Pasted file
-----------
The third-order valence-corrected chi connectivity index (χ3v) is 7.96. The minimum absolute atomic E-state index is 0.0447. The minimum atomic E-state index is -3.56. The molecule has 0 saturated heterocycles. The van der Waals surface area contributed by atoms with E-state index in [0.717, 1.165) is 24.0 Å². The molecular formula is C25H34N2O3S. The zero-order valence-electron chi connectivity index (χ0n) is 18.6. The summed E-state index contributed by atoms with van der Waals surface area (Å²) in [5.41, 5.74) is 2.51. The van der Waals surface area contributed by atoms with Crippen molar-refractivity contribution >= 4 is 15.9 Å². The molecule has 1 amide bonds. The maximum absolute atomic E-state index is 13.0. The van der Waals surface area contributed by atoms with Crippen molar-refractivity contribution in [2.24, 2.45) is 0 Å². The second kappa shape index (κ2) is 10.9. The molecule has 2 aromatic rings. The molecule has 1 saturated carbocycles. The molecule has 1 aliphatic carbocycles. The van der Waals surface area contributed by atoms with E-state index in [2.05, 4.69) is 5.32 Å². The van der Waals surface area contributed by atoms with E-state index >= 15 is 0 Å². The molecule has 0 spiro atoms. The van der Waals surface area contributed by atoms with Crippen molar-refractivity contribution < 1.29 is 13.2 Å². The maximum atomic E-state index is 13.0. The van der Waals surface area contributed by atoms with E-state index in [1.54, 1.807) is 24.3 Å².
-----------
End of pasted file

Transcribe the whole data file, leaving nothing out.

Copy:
The third-order valence-corrected chi connectivity index (χ3v) is 7.96. The minimum absolute atomic E-state index is 0.0447. The minimum atomic E-state index is -3.56. The molecule has 0 saturated heterocycles. The van der Waals surface area contributed by atoms with E-state index in [0.717, 1.165) is 24.0 Å². The molecular formula is C25H34N2O3S. The zero-order valence-electron chi connectivity index (χ0n) is 18.6. The summed E-state index contributed by atoms with van der Waals surface area (Å²) in [5.41, 5.74) is 2.51. The van der Waals surface area contributed by atoms with Crippen molar-refractivity contribution >= 4 is 15.9 Å². The molecule has 1 amide bonds. The maximum absolute atomic E-state index is 13.0. The van der Waals surface area contributed by atoms with Crippen molar-refractivity contribution in [2.24, 2.45) is 0 Å². The second kappa shape index (κ2) is 10.9. The molecule has 2 aromatic rings. The molecule has 1 saturated carbocycles. The molecule has 1 aliphatic carbocycles. The van der Waals surface area contributed by atoms with E-state index in [2.05, 4.69) is 5.32 Å². The van der Waals surface area contributed by atoms with E-state index >= 15 is 0 Å². The molecule has 0 spiro atoms. The van der Waals surface area contributed by atoms with Crippen molar-refractivity contribution < 1.29 is 13.2 Å². The maximum atomic E-state index is 13.0. The van der Waals surface area contributed by atoms with E-state index in [1.54, 1.807) is 24.3 Å².